Common Dance Injuries | Dr. Victor K. Lin
Unfortunately, injury in dance is common. There is a 75-97% annual incidence of
in-jury among professional dancers. 80% of professional dancers will experience
a major injury during their career. 45% of dancers ages 14-16 reported injury
in one study. Fortunately, 98% of dance injuries are treated successfully with
Injuries to the foot/ankle predominate. These are followed by injuries to the spine, hip, and knee, in that order. Most are repetitive stress injuries (RSIs), and respond to rela-tive rest and gentle, maintenance stretching. RICE (rest, ice, compression, elevation) remains the gold standard for acute injuries.
The sports medicine field is undergoing some change when it comes to the use of medications such as Advil (ibuprofen), Al-leve (naprosyn) and other non-steroidal anti-inflammatory drugs (NSAIDs). There is a fear that prolonged use may impair healing, so the current recommendation is to limit NSAID use to 2-3 days.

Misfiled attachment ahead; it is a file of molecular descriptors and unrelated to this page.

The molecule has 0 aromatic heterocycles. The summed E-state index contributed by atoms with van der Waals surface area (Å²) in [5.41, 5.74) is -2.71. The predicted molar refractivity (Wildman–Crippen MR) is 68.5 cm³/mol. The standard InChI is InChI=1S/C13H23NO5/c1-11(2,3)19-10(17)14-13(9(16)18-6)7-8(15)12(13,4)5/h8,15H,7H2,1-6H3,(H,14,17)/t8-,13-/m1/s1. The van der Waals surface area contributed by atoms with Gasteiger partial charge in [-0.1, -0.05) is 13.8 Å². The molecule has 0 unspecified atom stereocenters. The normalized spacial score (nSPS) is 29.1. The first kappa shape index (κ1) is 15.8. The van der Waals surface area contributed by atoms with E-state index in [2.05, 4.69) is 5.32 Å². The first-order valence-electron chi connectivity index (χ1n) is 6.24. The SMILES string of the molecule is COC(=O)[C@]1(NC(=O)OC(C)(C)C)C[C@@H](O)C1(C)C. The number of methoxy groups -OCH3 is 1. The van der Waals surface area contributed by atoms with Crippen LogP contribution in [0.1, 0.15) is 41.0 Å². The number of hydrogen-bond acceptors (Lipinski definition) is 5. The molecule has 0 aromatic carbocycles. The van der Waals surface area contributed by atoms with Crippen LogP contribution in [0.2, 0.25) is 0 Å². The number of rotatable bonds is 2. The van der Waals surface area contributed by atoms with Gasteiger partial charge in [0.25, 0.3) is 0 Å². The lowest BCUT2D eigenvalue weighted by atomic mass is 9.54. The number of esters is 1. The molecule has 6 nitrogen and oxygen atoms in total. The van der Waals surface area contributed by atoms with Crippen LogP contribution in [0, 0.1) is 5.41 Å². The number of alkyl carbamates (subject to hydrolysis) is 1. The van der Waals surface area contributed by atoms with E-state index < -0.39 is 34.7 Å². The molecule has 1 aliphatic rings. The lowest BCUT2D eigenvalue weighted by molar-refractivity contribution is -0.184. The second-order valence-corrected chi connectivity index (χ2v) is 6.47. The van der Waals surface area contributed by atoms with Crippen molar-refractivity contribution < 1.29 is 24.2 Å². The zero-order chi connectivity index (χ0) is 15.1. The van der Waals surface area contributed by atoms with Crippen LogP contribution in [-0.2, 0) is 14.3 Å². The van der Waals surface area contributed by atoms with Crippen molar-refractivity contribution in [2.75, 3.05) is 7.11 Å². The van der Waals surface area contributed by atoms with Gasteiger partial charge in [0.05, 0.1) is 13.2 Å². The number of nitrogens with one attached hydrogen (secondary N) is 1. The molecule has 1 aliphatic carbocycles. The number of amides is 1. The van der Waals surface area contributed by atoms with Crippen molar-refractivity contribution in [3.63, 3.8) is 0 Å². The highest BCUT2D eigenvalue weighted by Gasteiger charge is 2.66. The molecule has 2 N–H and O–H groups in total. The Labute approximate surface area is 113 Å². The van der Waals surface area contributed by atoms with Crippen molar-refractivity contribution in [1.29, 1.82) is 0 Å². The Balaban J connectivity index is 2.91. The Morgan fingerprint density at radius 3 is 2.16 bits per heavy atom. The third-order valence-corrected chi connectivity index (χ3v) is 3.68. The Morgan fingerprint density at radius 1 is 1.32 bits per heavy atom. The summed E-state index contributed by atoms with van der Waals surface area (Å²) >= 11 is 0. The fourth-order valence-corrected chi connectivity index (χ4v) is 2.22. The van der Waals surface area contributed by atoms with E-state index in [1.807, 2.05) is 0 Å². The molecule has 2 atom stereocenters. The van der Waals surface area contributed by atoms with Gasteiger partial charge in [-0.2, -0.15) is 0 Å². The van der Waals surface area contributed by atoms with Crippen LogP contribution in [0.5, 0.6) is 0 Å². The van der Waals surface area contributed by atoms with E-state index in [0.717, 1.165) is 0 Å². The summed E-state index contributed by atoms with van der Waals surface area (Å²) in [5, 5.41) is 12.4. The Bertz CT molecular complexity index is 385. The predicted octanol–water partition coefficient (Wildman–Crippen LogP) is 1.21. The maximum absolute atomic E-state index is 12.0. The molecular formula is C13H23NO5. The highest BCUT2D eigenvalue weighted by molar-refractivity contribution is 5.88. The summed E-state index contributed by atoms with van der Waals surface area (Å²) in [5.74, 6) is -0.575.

In general, if it hurts, rest it. If
it swells ice and elevate. Swelling and/or bruising im-plies tissue damage and
subsequent inflammation. Both should signal the dancer to reduce or eliminate
weight bearing on the injured limb. Gentle stretching is encouraged, if
tolerated. Injuries that are not improving at least 15-20% per week with
appropriate conservative management should trigger medical attention.
Injuries can affect flexibility and proprioception (the ability to feel the relative position of one's body in space), even after they have healed. This may lead to compensatory changes in technique that predispose to injuries elsewhere. It is critical that the post-injury rehabilitation process focuses on restoration of range-of-motion (ROM) and proprioception. Recurrent injury should trigger an in-depth look at the dancer's technique and anatomic alignment(s).